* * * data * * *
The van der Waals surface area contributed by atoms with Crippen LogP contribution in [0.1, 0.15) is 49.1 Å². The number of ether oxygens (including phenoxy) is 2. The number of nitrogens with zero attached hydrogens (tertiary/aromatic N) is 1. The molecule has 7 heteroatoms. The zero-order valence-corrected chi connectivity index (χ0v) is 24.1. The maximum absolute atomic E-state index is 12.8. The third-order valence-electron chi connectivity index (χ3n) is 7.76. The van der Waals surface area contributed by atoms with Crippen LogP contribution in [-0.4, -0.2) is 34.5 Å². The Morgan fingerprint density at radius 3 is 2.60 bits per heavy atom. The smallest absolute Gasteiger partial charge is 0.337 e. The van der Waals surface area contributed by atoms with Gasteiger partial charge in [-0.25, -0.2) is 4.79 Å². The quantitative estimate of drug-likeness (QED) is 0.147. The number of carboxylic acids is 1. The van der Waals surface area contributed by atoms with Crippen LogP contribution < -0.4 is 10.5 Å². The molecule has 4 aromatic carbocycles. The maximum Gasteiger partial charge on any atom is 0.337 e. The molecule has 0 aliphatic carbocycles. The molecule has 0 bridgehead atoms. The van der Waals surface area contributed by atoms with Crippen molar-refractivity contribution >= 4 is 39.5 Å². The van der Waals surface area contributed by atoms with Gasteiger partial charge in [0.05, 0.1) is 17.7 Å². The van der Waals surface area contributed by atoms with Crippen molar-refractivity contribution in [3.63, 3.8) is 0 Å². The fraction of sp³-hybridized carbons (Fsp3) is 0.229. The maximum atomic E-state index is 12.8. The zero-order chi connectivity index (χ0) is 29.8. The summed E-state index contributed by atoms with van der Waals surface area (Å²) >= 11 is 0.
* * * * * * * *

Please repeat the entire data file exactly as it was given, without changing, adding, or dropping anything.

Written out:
The van der Waals surface area contributed by atoms with Crippen LogP contribution in [0.1, 0.15) is 49.1 Å². The number of ether oxygens (including phenoxy) is 2. The number of nitrogens with zero attached hydrogens (tertiary/aromatic N) is 1. The molecule has 7 heteroatoms. The zero-order valence-corrected chi connectivity index (χ0v) is 24.1. The maximum absolute atomic E-state index is 12.8. The third-order valence-electron chi connectivity index (χ3n) is 7.76. The van der Waals surface area contributed by atoms with Crippen LogP contribution in [-0.4, -0.2) is 34.5 Å². The Morgan fingerprint density at radius 3 is 2.60 bits per heavy atom. The smallest absolute Gasteiger partial charge is 0.337 e. The van der Waals surface area contributed by atoms with Gasteiger partial charge in [-0.25, -0.2) is 4.79 Å². The quantitative estimate of drug-likeness (QED) is 0.147. The number of carboxylic acids is 1. The van der Waals surface area contributed by atoms with Crippen LogP contribution < -0.4 is 10.5 Å². The molecule has 4 aromatic carbocycles. The maximum Gasteiger partial charge on any atom is 0.337 e. The molecule has 0 aliphatic carbocycles. The molecule has 0 bridgehead atoms. The van der Waals surface area contributed by atoms with Crippen molar-refractivity contribution >= 4 is 39.5 Å². The van der Waals surface area contributed by atoms with Gasteiger partial charge in [0.05, 0.1) is 17.7 Å². The van der Waals surface area contributed by atoms with Crippen molar-refractivity contribution in [3.63, 3.8) is 0 Å². The fraction of sp³-hybridized carbons (Fsp3) is 0.229. The maximum atomic E-state index is 12.8. The zero-order chi connectivity index (χ0) is 29.8. The summed E-state index contributed by atoms with van der Waals surface area (Å²) >= 11 is 0.